Sunday, January 1, 2017

(sports) UFC: Is Ronda Rousey's MMA career over?

After falling victim to another crushing and comprehensive striking clinic this time at the hands of  UFC women's bantamweight champion Amanda Nunes, much lip service and keyboard pressing has been donated to the question whether her career was over and the consensus was overwhelmingly yes. 

On the face, it seems a fool's errand to argue otherwise given questions about Rousey's commitment to MMA given the myriad of  opportunities available to her outside the sport and the fact that Rousey has been severely outclassed twice in her last two bouts with both Holm and Nunes exploiting Rousey's bad footwork and poor head movement which would make promoting Rousey's next fight a real tough sell for the UFC. 

However, the only  argument that has any credence is that Rousey is now part of an improving women's bantamweight division at a time when her skillset has stagnated which. No one (and I mean no one) thought Rousey could compete with Nunes on the feet as Nunes is by far the superior striker and showed as much last night as Rousey seems unable to adjust or weather the barrage of strikes thrown her way by a ferocious Nunes. 

What was worrying however is that Rousey was making the same  technical mistakes (poor head movement, poor guard, bad footwork etc) she made during her crushing defeat to Holly Holm in Australia a year ago. Many have rightly pointed the finger at her much maligned coach Edmund Taverdyan who has been accused by many, including Rousey's mother, of being a terrible coach.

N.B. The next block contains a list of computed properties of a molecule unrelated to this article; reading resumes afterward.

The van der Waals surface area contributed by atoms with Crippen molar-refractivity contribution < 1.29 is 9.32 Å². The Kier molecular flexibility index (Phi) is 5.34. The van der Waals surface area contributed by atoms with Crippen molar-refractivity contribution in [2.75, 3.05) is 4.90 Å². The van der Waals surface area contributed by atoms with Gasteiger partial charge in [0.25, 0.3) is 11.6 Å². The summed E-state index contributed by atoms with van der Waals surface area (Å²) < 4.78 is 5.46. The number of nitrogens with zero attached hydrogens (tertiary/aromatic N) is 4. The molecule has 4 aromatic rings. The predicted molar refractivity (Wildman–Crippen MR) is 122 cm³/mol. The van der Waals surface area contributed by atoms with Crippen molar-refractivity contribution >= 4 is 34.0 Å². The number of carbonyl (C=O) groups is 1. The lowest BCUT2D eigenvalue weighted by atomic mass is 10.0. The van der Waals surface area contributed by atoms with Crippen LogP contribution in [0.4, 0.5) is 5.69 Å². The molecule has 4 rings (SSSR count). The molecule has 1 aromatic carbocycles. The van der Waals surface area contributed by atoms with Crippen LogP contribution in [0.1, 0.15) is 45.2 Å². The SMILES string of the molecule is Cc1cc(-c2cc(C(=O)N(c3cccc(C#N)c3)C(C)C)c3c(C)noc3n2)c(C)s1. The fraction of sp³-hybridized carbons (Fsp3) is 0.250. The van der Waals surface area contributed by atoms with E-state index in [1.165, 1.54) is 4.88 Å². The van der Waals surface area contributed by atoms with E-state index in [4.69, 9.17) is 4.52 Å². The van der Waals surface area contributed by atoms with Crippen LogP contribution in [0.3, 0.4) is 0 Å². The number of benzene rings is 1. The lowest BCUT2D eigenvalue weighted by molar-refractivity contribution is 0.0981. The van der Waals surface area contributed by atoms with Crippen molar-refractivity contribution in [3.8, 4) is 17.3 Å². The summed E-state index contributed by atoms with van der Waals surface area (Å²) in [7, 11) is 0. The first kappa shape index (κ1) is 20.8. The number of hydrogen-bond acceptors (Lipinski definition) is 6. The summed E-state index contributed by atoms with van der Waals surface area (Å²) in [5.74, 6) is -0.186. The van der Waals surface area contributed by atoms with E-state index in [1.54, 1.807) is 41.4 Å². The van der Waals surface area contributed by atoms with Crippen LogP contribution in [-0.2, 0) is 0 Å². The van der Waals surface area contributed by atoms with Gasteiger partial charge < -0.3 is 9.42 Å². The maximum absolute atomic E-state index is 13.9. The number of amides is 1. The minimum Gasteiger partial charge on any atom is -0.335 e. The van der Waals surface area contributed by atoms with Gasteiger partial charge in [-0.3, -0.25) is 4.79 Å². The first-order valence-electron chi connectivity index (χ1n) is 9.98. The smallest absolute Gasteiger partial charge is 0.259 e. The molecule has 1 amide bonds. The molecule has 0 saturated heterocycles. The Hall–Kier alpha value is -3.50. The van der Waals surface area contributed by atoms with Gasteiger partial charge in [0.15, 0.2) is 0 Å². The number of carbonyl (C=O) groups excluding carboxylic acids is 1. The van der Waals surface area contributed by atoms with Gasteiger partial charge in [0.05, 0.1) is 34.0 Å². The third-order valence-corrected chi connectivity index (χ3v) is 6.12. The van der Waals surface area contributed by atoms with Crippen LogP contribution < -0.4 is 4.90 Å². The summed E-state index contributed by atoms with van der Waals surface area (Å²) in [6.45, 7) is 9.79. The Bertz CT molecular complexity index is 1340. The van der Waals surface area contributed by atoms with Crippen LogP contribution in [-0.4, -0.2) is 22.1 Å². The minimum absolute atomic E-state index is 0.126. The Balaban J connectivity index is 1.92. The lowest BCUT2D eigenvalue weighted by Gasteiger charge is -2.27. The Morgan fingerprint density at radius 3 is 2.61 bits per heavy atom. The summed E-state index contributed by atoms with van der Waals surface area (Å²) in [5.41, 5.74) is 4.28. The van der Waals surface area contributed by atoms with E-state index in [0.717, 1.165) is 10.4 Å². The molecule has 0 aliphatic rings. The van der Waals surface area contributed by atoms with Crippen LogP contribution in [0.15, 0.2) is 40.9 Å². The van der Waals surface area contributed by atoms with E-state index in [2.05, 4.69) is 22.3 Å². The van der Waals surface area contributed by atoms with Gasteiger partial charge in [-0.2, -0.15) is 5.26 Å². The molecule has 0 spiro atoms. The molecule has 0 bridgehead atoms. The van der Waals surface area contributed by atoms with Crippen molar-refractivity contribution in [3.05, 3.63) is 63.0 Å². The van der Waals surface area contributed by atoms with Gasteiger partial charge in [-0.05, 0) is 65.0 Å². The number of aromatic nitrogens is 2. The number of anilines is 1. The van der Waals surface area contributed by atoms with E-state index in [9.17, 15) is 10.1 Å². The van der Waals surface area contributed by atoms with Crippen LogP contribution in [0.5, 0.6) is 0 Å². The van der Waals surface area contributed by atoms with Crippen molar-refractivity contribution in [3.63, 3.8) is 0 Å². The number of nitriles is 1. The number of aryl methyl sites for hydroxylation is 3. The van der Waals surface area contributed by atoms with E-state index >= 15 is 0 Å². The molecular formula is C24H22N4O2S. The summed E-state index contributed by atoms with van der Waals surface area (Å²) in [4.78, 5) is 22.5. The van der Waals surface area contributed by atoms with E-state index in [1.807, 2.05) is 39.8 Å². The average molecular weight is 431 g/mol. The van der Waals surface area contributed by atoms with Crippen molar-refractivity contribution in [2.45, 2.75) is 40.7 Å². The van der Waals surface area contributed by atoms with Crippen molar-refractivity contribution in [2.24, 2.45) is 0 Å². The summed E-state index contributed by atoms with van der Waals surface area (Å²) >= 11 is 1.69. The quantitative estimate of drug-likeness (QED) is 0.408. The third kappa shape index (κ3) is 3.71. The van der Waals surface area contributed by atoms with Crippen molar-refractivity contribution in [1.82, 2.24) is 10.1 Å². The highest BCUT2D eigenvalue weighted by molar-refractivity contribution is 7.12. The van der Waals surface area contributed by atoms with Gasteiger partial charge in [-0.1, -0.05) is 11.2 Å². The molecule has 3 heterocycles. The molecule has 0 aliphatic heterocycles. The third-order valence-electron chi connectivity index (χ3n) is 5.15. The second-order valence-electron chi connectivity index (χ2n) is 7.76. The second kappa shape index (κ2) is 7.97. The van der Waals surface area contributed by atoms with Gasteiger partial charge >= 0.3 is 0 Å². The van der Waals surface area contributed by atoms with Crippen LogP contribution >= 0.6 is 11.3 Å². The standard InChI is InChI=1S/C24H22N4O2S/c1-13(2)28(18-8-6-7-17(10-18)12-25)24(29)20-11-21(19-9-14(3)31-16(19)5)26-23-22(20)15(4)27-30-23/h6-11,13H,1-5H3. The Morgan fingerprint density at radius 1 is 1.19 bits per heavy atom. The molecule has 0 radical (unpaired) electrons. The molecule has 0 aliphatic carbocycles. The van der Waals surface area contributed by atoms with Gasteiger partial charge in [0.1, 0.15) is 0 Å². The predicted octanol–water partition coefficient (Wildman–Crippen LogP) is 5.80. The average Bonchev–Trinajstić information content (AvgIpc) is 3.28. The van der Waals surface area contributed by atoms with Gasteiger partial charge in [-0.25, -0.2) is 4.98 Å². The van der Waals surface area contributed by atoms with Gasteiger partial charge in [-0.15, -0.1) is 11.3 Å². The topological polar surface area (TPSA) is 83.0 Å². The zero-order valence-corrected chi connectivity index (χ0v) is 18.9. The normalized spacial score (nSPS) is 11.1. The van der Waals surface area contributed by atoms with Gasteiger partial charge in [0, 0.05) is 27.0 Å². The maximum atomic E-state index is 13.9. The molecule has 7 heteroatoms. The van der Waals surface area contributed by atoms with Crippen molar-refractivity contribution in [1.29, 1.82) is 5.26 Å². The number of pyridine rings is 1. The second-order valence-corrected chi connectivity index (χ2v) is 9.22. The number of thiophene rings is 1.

Rousey looked like she was going lose the fight from the first clean punch she took and as the fight continued, it was painfully clear that she had neither tools or ability to avoid or stop the onslaught unleashed by Nunes.When a fighter has a gaping hole in their skillset, it's the coach's job to either fill the hole with or add another skillset to their fighter's game that at offsets the downsides associated with the weakness and this clearly didn't happen within the year Taverdyan had with Rousey to make sure his charge wasn't embarrassed so publicly again. 
Rousey may well quit MMA but if she plans to make another comeback, she has to make it without Taverdyan or face the ignomy and ridicule of three very embarrassing losses at the highest level. There is no shortage of world class coaches who could help Rousey at the very least address weaknesses in her striking such as the brilliant Rafael Cordeiro or Mark Henry or gyms that can help her become a more complete martial artist such as Tristar in Canada headed by the much respected Firas Zahabi or the Jackson Wink Academy headed by two excellent coaches in Greg Jackson and Mike Winkeljohn in New Mexico. 

Such a move would be a step in the right direction and would show that Rousey is looking to learn from her mistakes but given Rousey's stated premium on loyalty and propensity to take losses personally rather than learn from them, such a move looks unlikely to say the least.   

In sum, despite the industry wide consensus, Rousey can definitely comeback though her star power diminished but to so she may have to make changes, changes that elude her and leave what was once the brightest star in UFC's vast constellation a dimmer and less intriguing version of herself.

No comments:

Post a Comment


Related Posts Plugin for WordPress, Blogger...